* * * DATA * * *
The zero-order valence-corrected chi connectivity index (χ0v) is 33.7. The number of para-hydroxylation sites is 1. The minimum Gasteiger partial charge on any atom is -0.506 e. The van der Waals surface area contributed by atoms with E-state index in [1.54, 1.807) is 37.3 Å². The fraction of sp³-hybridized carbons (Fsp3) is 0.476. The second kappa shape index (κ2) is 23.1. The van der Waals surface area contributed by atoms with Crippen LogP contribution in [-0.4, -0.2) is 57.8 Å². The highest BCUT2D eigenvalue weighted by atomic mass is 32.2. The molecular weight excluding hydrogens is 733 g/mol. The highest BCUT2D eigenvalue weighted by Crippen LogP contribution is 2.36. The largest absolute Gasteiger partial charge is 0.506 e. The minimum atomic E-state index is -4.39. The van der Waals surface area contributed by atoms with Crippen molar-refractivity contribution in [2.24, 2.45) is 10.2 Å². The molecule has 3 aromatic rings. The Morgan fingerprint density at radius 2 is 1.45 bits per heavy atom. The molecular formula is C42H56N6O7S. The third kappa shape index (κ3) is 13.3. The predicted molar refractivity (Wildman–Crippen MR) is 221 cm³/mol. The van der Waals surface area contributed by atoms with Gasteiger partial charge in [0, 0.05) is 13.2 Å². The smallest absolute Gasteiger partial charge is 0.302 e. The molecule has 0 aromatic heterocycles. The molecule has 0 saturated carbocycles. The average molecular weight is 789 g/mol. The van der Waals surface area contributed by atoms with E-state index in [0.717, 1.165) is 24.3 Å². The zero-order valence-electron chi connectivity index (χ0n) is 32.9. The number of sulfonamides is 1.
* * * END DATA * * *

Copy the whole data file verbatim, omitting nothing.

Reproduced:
The zero-order valence-corrected chi connectivity index (χ0v) is 33.7. The number of para-hydroxylation sites is 1. The minimum Gasteiger partial charge on any atom is -0.506 e. The van der Waals surface area contributed by atoms with E-state index in [1.54, 1.807) is 37.3 Å². The fraction of sp³-hybridized carbons (Fsp3) is 0.476. The second kappa shape index (κ2) is 23.1. The van der Waals surface area contributed by atoms with Crippen LogP contribution in [-0.4, -0.2) is 57.8 Å². The highest BCUT2D eigenvalue weighted by atomic mass is 32.2. The molecular weight excluding hydrogens is 733 g/mol. The highest BCUT2D eigenvalue weighted by Crippen LogP contribution is 2.36. The largest absolute Gasteiger partial charge is 0.506 e. The minimum atomic E-state index is -4.39. The van der Waals surface area contributed by atoms with Crippen molar-refractivity contribution in [2.24, 2.45) is 10.2 Å². The molecule has 3 aromatic rings. The Morgan fingerprint density at radius 2 is 1.45 bits per heavy atom. The molecular formula is C42H56N6O7S. The third kappa shape index (κ3) is 13.3. The predicted molar refractivity (Wildman–Crippen MR) is 221 cm³/mol. The van der Waals surface area contributed by atoms with Gasteiger partial charge in [0, 0.05) is 13.2 Å². The smallest absolute Gasteiger partial charge is 0.302 e. The molecule has 0 aromatic heterocycles. The molecule has 0 saturated carbocycles. The average molecular weight is 789 g/mol. The van der Waals surface area contributed by atoms with E-state index in [0.717, 1.165) is 24.3 Å². The zero-order valence-electron chi connectivity index (χ0n) is 32.9. The number of sulfonamides is 1.